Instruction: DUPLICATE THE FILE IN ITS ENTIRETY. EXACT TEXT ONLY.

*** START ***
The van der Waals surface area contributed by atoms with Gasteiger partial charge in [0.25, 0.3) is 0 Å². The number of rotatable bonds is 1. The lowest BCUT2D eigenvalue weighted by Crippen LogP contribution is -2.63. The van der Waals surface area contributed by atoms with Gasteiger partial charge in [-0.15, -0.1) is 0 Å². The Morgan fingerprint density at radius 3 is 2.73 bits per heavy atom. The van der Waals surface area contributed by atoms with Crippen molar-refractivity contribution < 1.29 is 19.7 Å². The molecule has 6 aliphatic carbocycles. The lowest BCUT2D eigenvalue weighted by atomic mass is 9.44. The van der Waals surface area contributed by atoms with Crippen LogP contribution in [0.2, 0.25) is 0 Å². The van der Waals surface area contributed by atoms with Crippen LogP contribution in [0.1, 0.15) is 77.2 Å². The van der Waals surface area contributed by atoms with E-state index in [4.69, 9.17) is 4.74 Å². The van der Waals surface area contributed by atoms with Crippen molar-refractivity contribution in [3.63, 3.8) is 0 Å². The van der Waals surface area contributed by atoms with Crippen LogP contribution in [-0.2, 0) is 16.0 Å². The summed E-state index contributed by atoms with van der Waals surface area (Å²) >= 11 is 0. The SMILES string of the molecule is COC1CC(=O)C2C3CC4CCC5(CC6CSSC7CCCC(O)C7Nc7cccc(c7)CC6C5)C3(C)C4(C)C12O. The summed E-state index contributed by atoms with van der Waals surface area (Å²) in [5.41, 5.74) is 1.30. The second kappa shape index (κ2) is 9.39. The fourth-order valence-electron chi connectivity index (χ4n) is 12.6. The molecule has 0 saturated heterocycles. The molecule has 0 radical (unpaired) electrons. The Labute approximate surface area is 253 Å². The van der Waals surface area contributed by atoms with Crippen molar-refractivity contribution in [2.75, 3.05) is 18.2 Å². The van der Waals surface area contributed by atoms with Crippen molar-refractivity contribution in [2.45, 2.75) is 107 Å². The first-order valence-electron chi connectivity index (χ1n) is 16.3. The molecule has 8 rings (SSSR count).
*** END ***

The van der Waals surface area contributed by atoms with Gasteiger partial charge in [0.25, 0.3) is 0 Å². The number of rotatable bonds is 1. The lowest BCUT2D eigenvalue weighted by Crippen LogP contribution is -2.63. The van der Waals surface area contributed by atoms with Gasteiger partial charge in [-0.15, -0.1) is 0 Å². The Morgan fingerprint density at radius 3 is 2.73 bits per heavy atom. The van der Waals surface area contributed by atoms with Crippen molar-refractivity contribution < 1.29 is 19.7 Å². The molecule has 6 aliphatic carbocycles. The lowest BCUT2D eigenvalue weighted by atomic mass is 9.44. The van der Waals surface area contributed by atoms with Crippen LogP contribution in [0.2, 0.25) is 0 Å². The van der Waals surface area contributed by atoms with Crippen LogP contribution in [0.1, 0.15) is 77.2 Å². The van der Waals surface area contributed by atoms with E-state index in [4.69, 9.17) is 4.74 Å². The van der Waals surface area contributed by atoms with Crippen molar-refractivity contribution in [3.63, 3.8) is 0 Å². The van der Waals surface area contributed by atoms with Crippen LogP contribution in [-0.2, 0) is 16.0 Å². The summed E-state index contributed by atoms with van der Waals surface area (Å²) >= 11 is 0. The SMILES string of the molecule is COC1CC(=O)C2C3CC4CCC5(CC6CSSC7CCCC(O)C7Nc7cccc(c7)CC6C5)C3(C)C4(C)C12O. The summed E-state index contributed by atoms with van der Waals surface area (Å²) in [5.41, 5.74) is 1.30. The second kappa shape index (κ2) is 9.39. The fourth-order valence-electron chi connectivity index (χ4n) is 12.6. The molecule has 0 saturated heterocycles. The molecule has 0 radical (unpaired) electrons. The Labute approximate surface area is 253 Å². The van der Waals surface area contributed by atoms with Crippen molar-refractivity contribution in [2.75, 3.05) is 18.2 Å². The van der Waals surface area contributed by atoms with Crippen molar-refractivity contribution in [2.45, 2.75) is 107 Å². The first-order valence-electron chi connectivity index (χ1n) is 16.3. The molecule has 8 rings (SSSR count).